Tesla is also in a vulnerable position given how closely tied its brand is to that of its leader. I had suggested years ago that the company maaaay wants to slowly lay the foundation for, and grow, its own brand independent of Musk. The balance between the public image of an inspirational CEO and iconic brand advertising itself can be a driver for brand growth, as Apple’s history can attest. Of course, we are talking about a founder who publicly proposed the acronym for: his favorite federal agency stands for fellatiowith little to no effect on its marks, so you know, unfamiliar waters.
When it comes to Musk, in a brand context, the guy is essentially bulletproof. He just joined the Twitter board, but he’s already the CEO of a $1 trillion auto company, with [checks notes] three other jobs: CEO of an aerospace company, CEO of a computer-brain interface company, and the majority owner of an urban tunnel construction company. In those roles, he navigates the following scandals: The auto company faces lawsuits over a deeply racist work culture, and its autonomous driving system has reportedly caused deaths in the streets while the technology is practiced in public. The urban tunneling company Boring Company is routinely mocked for its weakness in terms of what it actually delivers. And his brain interface company Neuralink has been accused of torturing animals in ways that have not been accepted in scientific circles for decades. This isn’t even a full list of Musk-related scandals! Meanwhile, we’re all talking about an edit button here?!?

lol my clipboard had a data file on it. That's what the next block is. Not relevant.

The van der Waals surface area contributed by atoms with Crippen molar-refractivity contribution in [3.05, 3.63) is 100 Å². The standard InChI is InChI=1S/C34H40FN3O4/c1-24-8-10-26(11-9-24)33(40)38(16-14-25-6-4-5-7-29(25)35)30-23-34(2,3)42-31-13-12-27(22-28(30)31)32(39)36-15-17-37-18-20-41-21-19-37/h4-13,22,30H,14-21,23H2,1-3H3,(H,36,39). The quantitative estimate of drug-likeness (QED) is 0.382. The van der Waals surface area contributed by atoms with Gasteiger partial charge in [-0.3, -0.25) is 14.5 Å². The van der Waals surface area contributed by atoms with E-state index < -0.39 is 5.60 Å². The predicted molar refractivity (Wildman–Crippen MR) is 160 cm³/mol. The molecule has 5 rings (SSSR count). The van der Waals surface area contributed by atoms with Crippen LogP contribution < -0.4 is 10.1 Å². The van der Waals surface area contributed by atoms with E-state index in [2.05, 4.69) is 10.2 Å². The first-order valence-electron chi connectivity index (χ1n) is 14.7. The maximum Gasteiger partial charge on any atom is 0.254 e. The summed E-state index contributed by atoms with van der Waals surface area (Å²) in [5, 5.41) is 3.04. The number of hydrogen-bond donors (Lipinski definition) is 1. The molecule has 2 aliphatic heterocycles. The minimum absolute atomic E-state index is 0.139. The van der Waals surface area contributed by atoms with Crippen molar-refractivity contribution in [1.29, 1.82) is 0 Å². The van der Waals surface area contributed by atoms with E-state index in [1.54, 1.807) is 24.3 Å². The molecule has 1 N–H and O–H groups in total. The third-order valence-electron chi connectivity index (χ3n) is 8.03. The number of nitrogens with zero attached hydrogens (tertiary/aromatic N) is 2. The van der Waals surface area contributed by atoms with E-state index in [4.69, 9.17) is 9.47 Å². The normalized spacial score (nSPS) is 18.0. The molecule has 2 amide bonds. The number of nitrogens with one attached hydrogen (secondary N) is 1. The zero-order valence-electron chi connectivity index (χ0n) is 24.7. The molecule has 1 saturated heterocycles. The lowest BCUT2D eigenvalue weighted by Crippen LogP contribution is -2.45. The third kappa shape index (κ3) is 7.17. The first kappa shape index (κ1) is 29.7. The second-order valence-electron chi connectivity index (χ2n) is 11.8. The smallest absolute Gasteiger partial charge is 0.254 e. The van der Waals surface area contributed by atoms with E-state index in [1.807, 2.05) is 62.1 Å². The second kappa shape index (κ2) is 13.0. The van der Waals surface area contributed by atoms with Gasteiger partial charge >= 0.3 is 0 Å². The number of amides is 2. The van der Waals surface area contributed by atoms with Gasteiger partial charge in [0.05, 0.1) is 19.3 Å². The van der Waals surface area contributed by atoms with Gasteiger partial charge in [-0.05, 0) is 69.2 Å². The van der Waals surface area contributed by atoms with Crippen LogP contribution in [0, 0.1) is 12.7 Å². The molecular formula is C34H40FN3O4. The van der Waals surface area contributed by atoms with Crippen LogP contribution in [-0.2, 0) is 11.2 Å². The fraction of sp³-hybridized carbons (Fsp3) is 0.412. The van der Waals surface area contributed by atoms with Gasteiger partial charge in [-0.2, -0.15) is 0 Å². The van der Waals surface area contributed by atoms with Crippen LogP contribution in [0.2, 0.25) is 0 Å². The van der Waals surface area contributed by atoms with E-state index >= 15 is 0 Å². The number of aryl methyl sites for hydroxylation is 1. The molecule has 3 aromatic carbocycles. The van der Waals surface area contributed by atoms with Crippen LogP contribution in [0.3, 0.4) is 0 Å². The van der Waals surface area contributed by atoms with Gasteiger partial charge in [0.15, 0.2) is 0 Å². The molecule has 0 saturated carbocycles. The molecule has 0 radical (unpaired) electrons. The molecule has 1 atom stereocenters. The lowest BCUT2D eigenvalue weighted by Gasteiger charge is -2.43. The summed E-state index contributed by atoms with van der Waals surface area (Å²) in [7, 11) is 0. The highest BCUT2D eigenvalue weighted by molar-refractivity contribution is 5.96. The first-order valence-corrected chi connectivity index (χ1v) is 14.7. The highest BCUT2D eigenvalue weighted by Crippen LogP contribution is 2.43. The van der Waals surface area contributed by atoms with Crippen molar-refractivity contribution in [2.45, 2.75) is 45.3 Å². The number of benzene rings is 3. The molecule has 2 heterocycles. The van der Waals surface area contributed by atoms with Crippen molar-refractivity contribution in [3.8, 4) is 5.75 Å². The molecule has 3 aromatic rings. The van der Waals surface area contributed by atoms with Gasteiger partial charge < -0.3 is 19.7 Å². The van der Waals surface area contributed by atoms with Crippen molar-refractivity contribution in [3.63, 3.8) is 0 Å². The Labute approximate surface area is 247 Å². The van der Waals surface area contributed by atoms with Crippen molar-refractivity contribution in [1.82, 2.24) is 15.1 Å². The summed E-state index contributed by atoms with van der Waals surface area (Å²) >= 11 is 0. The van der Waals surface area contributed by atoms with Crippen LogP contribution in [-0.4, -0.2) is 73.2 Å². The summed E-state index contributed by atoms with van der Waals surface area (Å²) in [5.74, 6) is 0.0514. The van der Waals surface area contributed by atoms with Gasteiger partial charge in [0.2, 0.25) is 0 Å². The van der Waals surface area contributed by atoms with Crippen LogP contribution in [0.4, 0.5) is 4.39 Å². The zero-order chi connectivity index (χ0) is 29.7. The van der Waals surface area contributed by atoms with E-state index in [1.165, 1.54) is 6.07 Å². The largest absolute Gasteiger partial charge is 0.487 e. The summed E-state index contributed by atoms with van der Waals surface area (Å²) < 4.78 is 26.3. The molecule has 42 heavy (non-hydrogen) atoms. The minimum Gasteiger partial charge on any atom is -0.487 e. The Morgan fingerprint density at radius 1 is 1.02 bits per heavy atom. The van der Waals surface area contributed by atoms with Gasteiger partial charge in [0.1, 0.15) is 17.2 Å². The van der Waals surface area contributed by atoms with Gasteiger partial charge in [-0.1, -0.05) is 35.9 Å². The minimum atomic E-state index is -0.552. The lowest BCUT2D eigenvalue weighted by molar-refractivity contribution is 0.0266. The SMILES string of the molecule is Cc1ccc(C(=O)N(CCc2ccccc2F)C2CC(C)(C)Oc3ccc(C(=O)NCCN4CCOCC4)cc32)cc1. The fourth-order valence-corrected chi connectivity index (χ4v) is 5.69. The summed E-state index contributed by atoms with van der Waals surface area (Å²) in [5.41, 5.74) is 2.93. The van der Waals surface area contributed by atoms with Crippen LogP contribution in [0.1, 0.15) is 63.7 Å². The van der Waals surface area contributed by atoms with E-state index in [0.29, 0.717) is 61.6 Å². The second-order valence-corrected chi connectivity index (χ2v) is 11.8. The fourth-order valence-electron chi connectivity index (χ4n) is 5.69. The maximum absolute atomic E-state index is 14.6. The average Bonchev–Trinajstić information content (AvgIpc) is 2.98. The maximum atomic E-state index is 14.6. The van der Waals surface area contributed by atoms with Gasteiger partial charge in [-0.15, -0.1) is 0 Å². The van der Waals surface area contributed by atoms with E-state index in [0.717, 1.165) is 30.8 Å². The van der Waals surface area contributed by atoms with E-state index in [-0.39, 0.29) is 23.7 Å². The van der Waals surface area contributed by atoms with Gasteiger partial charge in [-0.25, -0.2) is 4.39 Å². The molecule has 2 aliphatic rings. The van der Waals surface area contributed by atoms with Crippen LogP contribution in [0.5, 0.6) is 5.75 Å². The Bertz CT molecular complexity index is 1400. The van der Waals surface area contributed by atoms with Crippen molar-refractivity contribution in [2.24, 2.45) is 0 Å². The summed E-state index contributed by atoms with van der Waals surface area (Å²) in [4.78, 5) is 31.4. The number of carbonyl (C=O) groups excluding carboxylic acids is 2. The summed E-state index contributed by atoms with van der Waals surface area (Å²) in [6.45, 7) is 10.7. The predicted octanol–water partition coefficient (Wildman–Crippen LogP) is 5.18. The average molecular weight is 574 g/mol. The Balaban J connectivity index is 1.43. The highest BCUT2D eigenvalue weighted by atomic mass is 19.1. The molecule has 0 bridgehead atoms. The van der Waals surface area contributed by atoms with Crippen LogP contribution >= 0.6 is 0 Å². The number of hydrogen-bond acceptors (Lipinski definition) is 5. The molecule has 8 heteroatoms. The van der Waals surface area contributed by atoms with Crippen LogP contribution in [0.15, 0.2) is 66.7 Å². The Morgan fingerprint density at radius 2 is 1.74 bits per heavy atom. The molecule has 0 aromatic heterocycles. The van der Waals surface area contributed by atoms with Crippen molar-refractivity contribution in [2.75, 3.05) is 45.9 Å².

This is the point. This is the power Musk already wields over this platform and culture in general. It’s a testament to how he’s used Twitter to build unwavering trust with his customers, investors, and admirers. He’s already constructed a free media flywheel around his Twitter presence: write something provocative, absurd, or enlightening; cause a wave of cover; Rinse and repeat. That flywheel is only going to spin faster as Twitter’s cultural footprint dwarfs its electric car. At its core, this new Musk story is about a very vocal and powerful individual who moves to protect his greatest brand and brand-building asset. As we dance around every plaything Musk decides to dangle for us, it all adds to his brand image, and by extension, arguably that of his companies. It is the most Musk-most of Musk movements.